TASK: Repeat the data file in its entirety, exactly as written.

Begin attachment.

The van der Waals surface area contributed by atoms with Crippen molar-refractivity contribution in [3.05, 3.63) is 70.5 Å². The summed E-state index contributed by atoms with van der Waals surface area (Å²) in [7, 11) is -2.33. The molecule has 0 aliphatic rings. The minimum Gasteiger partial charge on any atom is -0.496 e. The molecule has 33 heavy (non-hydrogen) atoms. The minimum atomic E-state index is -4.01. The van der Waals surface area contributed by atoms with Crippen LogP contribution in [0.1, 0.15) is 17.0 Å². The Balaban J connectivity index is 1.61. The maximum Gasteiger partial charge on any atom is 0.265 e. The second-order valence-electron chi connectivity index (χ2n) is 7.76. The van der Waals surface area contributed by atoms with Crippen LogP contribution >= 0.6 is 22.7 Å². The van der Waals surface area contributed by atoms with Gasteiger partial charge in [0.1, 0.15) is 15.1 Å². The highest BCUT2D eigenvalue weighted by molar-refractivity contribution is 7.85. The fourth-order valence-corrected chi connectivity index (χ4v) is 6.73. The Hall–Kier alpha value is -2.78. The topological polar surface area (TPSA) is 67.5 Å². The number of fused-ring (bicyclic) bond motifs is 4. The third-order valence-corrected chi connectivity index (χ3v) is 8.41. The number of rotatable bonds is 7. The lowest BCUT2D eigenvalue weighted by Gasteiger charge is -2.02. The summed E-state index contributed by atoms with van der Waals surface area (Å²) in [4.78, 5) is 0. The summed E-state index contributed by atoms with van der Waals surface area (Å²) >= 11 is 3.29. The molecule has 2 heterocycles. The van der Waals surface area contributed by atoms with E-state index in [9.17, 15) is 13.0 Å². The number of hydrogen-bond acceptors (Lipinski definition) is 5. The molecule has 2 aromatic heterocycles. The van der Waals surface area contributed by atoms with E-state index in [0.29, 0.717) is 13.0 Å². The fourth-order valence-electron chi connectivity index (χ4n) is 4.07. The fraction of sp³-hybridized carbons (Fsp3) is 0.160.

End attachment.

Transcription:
The van der Waals surface area contributed by atoms with Crippen molar-refractivity contribution in [3.05, 3.63) is 70.5 Å². The summed E-state index contributed by atoms with van der Waals surface area (Å²) in [7, 11) is -2.33. The molecule has 0 aliphatic rings. The minimum Gasteiger partial charge on any atom is -0.496 e. The molecule has 33 heavy (non-hydrogen) atoms. The minimum atomic E-state index is -4.01. The van der Waals surface area contributed by atoms with Crippen LogP contribution in [0.1, 0.15) is 17.0 Å². The Balaban J connectivity index is 1.61. The maximum Gasteiger partial charge on any atom is 0.265 e. The second-order valence-electron chi connectivity index (χ2n) is 7.76. The van der Waals surface area contributed by atoms with Crippen LogP contribution >= 0.6 is 22.7 Å². The van der Waals surface area contributed by atoms with Gasteiger partial charge in [0.1, 0.15) is 15.1 Å². The highest BCUT2D eigenvalue weighted by molar-refractivity contribution is 7.85. The fourth-order valence-corrected chi connectivity index (χ4v) is 6.73. The Hall–Kier alpha value is -2.78. The topological polar surface area (TPSA) is 67.5 Å². The number of fused-ring (bicyclic) bond motifs is 4. The third-order valence-corrected chi connectivity index (χ3v) is 8.41. The number of rotatable bonds is 7. The lowest BCUT2D eigenvalue weighted by Gasteiger charge is -2.02. The summed E-state index contributed by atoms with van der Waals surface area (Å²) in [4.78, 5) is 0. The summed E-state index contributed by atoms with van der Waals surface area (Å²) >= 11 is 3.29. The molecule has 2 heterocycles. The van der Waals surface area contributed by atoms with E-state index in [9.17, 15) is 13.0 Å². The number of hydrogen-bond acceptors (Lipinski definition) is 5. The molecule has 2 aromatic heterocycles. The van der Waals surface area contributed by atoms with E-state index in [0.29, 0.717) is 13.0 Å². The fourth-order valence-electron chi connectivity index (χ4n) is 4.07. The fraction of sp³-hybridized carbons (Fsp3) is 0.160.